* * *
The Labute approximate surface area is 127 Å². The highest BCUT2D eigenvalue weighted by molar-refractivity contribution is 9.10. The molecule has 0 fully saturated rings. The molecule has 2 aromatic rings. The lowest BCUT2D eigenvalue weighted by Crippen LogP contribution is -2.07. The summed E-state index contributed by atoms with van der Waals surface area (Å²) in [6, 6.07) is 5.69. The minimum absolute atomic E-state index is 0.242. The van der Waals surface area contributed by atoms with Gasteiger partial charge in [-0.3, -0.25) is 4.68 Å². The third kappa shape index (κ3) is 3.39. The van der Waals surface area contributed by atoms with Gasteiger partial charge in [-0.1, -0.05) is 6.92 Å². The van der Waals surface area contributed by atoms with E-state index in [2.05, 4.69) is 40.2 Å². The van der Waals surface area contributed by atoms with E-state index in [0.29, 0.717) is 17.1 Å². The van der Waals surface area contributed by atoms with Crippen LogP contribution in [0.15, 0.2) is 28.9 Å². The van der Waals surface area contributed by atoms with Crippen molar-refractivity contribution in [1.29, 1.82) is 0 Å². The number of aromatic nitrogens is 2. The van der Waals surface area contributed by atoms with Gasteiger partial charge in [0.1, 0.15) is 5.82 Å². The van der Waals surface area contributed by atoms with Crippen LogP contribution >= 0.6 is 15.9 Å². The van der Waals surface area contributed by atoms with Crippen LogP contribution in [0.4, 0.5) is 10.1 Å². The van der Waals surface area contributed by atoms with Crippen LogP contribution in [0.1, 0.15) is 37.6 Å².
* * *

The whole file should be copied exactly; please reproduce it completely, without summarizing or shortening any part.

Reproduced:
The Labute approximate surface area is 127 Å². The highest BCUT2D eigenvalue weighted by molar-refractivity contribution is 9.10. The molecule has 0 fully saturated rings. The molecule has 2 aromatic rings. The lowest BCUT2D eigenvalue weighted by Crippen LogP contribution is -2.07. The summed E-state index contributed by atoms with van der Waals surface area (Å²) in [6, 6.07) is 5.69. The minimum absolute atomic E-state index is 0.242. The van der Waals surface area contributed by atoms with Gasteiger partial charge in [-0.3, -0.25) is 4.68 Å². The third kappa shape index (κ3) is 3.39. The van der Waals surface area contributed by atoms with Gasteiger partial charge in [-0.1, -0.05) is 6.92 Å². The van der Waals surface area contributed by atoms with E-state index in [2.05, 4.69) is 40.2 Å². The van der Waals surface area contributed by atoms with E-state index in [0.29, 0.717) is 17.1 Å². The van der Waals surface area contributed by atoms with Crippen LogP contribution in [0.15, 0.2) is 28.9 Å². The van der Waals surface area contributed by atoms with Crippen molar-refractivity contribution in [1.29, 1.82) is 0 Å². The number of aromatic nitrogens is 2. The van der Waals surface area contributed by atoms with Gasteiger partial charge in [0.1, 0.15) is 5.82 Å². The van der Waals surface area contributed by atoms with Crippen LogP contribution >= 0.6 is 15.9 Å². The van der Waals surface area contributed by atoms with Crippen LogP contribution in [0.4, 0.5) is 10.1 Å². The van der Waals surface area contributed by atoms with Crippen LogP contribution in [0.1, 0.15) is 37.6 Å².